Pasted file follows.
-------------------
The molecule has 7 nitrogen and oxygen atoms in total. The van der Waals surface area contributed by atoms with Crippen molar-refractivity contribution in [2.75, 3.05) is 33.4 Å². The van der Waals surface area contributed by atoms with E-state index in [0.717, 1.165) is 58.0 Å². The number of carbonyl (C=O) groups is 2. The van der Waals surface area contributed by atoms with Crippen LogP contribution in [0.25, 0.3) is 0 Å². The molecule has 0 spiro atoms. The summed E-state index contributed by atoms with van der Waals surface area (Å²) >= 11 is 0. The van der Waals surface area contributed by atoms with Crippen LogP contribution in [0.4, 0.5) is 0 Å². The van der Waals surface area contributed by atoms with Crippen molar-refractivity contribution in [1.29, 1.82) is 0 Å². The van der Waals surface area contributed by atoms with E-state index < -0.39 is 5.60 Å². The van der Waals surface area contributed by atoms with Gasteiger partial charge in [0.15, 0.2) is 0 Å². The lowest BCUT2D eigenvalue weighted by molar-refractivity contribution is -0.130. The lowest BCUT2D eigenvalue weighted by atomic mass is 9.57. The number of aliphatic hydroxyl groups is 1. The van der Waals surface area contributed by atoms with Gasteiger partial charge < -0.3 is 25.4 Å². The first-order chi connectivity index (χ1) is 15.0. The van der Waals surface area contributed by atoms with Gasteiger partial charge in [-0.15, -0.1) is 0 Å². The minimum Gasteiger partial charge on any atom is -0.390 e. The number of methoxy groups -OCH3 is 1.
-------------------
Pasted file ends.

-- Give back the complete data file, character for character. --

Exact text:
The molecule has 7 nitrogen and oxygen atoms in total. The van der Waals surface area contributed by atoms with Crippen molar-refractivity contribution in [2.75, 3.05) is 33.4 Å². The van der Waals surface area contributed by atoms with E-state index in [0.717, 1.165) is 58.0 Å². The number of carbonyl (C=O) groups is 2. The van der Waals surface area contributed by atoms with Crippen LogP contribution in [0.25, 0.3) is 0 Å². The molecule has 0 spiro atoms. The summed E-state index contributed by atoms with van der Waals surface area (Å²) >= 11 is 0. The van der Waals surface area contributed by atoms with Crippen LogP contribution in [0.4, 0.5) is 0 Å². The van der Waals surface area contributed by atoms with Crippen molar-refractivity contribution in [1.29, 1.82) is 0 Å². The van der Waals surface area contributed by atoms with E-state index < -0.39 is 5.60 Å². The van der Waals surface area contributed by atoms with Gasteiger partial charge in [0.15, 0.2) is 0 Å². The lowest BCUT2D eigenvalue weighted by molar-refractivity contribution is -0.130. The lowest BCUT2D eigenvalue weighted by atomic mass is 9.57. The number of aliphatic hydroxyl groups is 1. The van der Waals surface area contributed by atoms with Gasteiger partial charge < -0.3 is 25.4 Å². The first-order chi connectivity index (χ1) is 15.0. The van der Waals surface area contributed by atoms with Gasteiger partial charge in [-0.15, -0.1) is 0 Å². The minimum Gasteiger partial charge on any atom is -0.390 e. The number of methoxy groups -OCH3 is 1.